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Economic Stimulus And Its Implication

There are some keys steps like amending the Essential Commodities Act wherein cereals, oil, potatoes and onion will be out of the ambit. Farmers would benefit in terms of pricing and these measures may encourage help in deurbanization to some extent.

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The Prime Minister’s announcement on COVID-19 package for revival and survival encompassing all aspects of business, individuals and medical support for all Indians resonates very strongly with the statement J. Waitzkin made once when he said that we learn by pushing ourselves and finding what really lies at the outer reaches of our abilities. Finance Minister’s first tranche of the 20 lakh crore economic package

focused on SME/ MSME, incentives for cheap loans, fewer compliance, tax benefit and more support for the system thereby build a structure based on self-sufficiency i.e. Atamanirbhar approach. Some highlights of the announcements included:

The benefit to 80 crore people was envisaged in the form of pulses and food. In order to support the ailing discoms Rs 90000 crore liquidity is being provided. 5 crore registered workers with EPF can avail withdrawal facility up to 75% of their balance or 3 months salary whichever is less. Rs 3 lac crore collateral-free loan was extended as well. MSME and SME’s would be eligible for taking subordinate debts to total amounting to Rs 20000 crores.

The second tranche focused on labourers and farmers and to provide essential support to the migrants FM announcement that the government would offer 30000 crores worth of working capital loans to the farmers at concessional rates is indeed a bold move.

In the third tranche of measures under India’s COVID -19 relief package of Rs 20 lakh crore plan announced, the focus was primarily on agriculture and allied sectors.  One of the major announcements of the day was amendments in the essential commodities act whereby potatoes, onions, oil and cereals were in the purview. Eleven measures are being taken to bring in structural reforms and strengthening of the governance. Under PM Kishan Yojna, 18700 crores have been credited directly to farmers during the lockdown period. Special attention from commodity to cereal, vegetables to oil, micro-food products to herbal plants have been considered. Addressing storage, distribution and marketing of agro produce removing interstate barriers and providing fair price mechanism would enable farmers to garner better revenue along with the sustainable job. These measures of allocation of funds, initiatives for expansion and reforms through facilitation would give impetus to agriculture and rural economy.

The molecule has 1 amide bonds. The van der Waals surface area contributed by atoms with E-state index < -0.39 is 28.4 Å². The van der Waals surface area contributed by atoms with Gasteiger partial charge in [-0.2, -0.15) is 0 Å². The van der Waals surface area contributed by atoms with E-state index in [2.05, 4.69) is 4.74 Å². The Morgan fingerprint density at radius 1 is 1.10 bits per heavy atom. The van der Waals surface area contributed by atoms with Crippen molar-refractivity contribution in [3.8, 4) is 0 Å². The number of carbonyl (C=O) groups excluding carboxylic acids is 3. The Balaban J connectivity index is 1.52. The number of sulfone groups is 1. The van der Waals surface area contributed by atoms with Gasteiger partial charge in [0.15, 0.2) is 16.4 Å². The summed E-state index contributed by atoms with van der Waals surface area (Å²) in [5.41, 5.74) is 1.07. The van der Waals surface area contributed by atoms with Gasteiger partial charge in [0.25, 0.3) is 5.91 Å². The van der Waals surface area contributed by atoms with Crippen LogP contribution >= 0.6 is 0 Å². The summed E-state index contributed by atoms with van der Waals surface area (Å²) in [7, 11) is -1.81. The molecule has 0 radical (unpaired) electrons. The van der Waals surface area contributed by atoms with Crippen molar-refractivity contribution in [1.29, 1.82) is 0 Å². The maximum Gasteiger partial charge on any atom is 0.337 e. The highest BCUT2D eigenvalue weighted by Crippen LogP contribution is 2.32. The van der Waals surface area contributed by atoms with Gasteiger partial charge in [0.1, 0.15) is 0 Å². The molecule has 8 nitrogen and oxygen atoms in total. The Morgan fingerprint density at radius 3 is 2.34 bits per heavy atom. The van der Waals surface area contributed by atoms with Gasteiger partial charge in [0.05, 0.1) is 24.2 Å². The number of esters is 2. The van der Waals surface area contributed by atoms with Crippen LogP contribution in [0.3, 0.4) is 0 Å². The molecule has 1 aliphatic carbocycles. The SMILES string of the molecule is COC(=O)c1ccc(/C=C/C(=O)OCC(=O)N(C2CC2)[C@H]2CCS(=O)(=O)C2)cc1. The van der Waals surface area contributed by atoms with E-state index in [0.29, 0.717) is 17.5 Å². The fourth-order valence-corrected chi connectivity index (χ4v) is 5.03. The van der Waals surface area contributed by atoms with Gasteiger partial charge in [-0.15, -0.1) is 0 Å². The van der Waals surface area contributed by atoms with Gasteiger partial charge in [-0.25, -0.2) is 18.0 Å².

In the 4th day of the series of the announcement, the FM focused on reforms in coal, aviation, atomic energy etc. The need for MRO in aviation and the importance of it to India was emphasized.

The last day announcements pertain to the public sector, core and strategic sectors reforms. It was also stated that not more than 4 companies would operate in any strategic sector. Rules are being framed to ensure ease of doing business. Listing of NCD with exchanges will be being treated as a listed company. Decriminalization in case of violations of company law. Allowing Indians, a direct listing of Indian companies in foreign jurisdictions was also proposed. The State Governments have been reeling with their own issues had demanded support from the centre. The central Government accepted their request by allowing them to increase the limit from 3% to 5%.

There are varied and differing views about the package being offered. The stimulus if deciphered has short-term measures and primarily addresses the marginalized community, MSME sector, cottage industry, farmers and agri related entities.

There are some keys steps like amending the Essential Commodities Act wherein cereals, oil, potatoes and onion will be out of the ambit. Farmers would benefit in terms of pricing and these measures may encourage help in deurbanization to some extent.

Structural reforms will hold India in good stead in the long run. Many of us are comparing these reforms with the stimulus given by developed countries, which would certainly be unfair. India’s federal structure requires centre and state to uniformly implement these strategies for the greater good. In terms of lockdown and health implementation country received support from different corners and stood undivided.

However, there was a discord where immigrants and economy were concerned These steps have not addressed the issues of the non-salaried middle class. The Government has balanced between giving immediate stimulus and using this adversity to look beyond so that India becomes self-sufficient and self-reliant. There is a general perception that these are announcements, which sound good in paper. The key to dispelling the views of such detractors would be to put full momentum on the implementation of such policies/reforms and administrative steps taken to capitalize on these announcements and making them a reality.

Disclaimer: The views expressed in the article above are those of the authors' and do not necessarily represent or reflect the views of this publishing house. Unless otherwise noted, the author is writing in his/her personal capacity. They are not intended and should not be thought to represent official ideas, attitudes, or policies of any agency or institution.

S Ravi

The author is a practising chartered accountant and an independent director on many large public companies whose views and ideas have been instrumental in framing policy

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